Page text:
Value vs Price in the Sale of a Business

Rules of thumb and valuation formulas are a starting point in determining the value of a business. A standard rule of thumb is to value a business at a multiple of EBITDA (earnings before deducting interest, taxes, depreciation and amorization). The most useful formula for approximating value may be the discounted cash flow method which calculates the net present value of the future cash flows of a business based on certain assumptions.

Remember, however, that value is not the same as the price that is paid for a business. For many reasons, such as the relative bargaining positions of the parties and the skills of their negotiators, businesses are often purchased for more or less than their valuations. For instance, a business seller may be anxious to sell because of factors, such as family issues, that have nothing to do with the value of the business. Anxious sellers tend to accept prices that may be below the value of the business from an objective or market based perspective.

Nonetheless, having an accurate picture of the value of a business is essential in determining whether and how to proceed.

This post from The Entrepreneurial Mind summarizes a list from the Christman Group, LLC that equates value with price, but otherwise is instructive as to the types of factors that determine the value of a business for sale:

"Number 10: Industry Outlook
If the outlook for the industry is bright, the price goes up. Buyers look hard at the outlook for a company's gross margins, future growth projections, international economic factors, etc.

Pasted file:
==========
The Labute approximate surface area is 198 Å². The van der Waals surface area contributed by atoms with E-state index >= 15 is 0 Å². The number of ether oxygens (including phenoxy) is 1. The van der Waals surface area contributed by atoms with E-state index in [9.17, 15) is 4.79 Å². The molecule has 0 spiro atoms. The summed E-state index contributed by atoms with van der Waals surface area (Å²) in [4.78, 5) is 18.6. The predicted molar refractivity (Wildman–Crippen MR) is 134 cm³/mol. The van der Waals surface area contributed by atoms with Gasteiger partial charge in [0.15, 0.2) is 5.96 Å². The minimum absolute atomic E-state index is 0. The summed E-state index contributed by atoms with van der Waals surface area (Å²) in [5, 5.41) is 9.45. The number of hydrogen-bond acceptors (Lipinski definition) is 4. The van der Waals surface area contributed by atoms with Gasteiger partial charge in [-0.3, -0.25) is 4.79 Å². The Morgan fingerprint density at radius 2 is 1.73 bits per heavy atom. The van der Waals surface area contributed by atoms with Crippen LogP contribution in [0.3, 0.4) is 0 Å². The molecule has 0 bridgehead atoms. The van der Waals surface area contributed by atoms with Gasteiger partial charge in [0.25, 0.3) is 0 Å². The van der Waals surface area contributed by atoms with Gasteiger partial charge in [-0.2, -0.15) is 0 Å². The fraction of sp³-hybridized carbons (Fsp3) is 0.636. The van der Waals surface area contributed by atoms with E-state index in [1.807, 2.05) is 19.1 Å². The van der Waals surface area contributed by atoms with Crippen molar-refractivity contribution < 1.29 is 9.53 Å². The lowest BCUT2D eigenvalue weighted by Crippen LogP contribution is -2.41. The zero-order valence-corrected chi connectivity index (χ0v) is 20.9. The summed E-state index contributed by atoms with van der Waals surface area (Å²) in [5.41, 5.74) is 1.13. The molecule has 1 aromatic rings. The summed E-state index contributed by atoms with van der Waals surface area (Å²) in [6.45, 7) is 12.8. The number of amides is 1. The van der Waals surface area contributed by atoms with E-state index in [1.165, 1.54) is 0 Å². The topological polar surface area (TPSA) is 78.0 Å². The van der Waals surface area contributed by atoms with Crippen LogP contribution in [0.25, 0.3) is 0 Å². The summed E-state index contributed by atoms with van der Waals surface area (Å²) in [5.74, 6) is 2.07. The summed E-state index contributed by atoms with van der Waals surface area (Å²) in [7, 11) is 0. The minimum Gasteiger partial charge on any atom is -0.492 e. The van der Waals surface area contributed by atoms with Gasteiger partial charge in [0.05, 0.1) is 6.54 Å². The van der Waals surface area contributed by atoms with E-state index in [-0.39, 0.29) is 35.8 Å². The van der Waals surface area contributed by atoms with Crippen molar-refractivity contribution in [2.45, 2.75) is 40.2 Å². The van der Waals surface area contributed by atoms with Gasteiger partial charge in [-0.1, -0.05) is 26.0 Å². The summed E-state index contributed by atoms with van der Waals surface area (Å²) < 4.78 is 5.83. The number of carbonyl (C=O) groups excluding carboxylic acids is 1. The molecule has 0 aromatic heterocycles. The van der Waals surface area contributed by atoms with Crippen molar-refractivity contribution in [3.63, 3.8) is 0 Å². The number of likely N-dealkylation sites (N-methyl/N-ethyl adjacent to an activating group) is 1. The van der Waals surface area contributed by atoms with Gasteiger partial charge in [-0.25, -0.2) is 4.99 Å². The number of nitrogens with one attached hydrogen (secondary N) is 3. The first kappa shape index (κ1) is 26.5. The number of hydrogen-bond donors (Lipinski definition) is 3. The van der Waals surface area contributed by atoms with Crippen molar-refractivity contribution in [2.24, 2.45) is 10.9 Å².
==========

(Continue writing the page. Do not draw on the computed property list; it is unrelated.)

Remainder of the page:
Number 9: Depth of Management and of the Sales Team
If an owner wears all of the hats, including generating most of the sales, the price will go down. A strong and experienced management team to operate the business is key value driver.

Number 8: Customer Base
If a company has limited customer concentration with no single customer representing more that 5-10% of revenues the price goes up. If the customer base is made up of “blue chip” companies, the price goes up too.

Number 7: A Good Story to Tell
Telling a company's story is critical in helping the buyer recognize the full value of a business. An extensive confidential offering memorandum that describes the business operation, the marketing and sales programs, its organizational structure, its facilities and equipment, its financial performance, and provides a financial analysis including a believable 5 year financial forecast.

Number 6: Stage of Industry Consolidation
If a company's industry is experiencing consolidating with the big companies getting bigger through acquisition, prices for smaller companies will rise.

Number 5: Company Track Record
If a company can show a track record of consistently growing profits and sales, buyers will pay more.

Number 4: Type of Business
A manufacturing company with a proprietary product will sell for more than a job-shop manufacturer. A distributor that adds value by offering installation, repair, and/or engineering/design will sell for more money than a non-value-added distributor. A service company with a special expertise will sell for more than a similar service company without this expertise.

Number 3: Revenue Size
The larger a company's revenues, generally the higher the price. A business with $25 million of annual sales will sell for more than a company with $5 million in sales.

Number 2: Market Position
A company that dominates its market or has a unique niche in the market will sell for a premium over other companies that do not dominate their markets.

Number 1: Having Multiple Buyers
When there are multiple buyers bidding on a business, the price of the business will exceed the price paid for a business that is sold without competitive bids."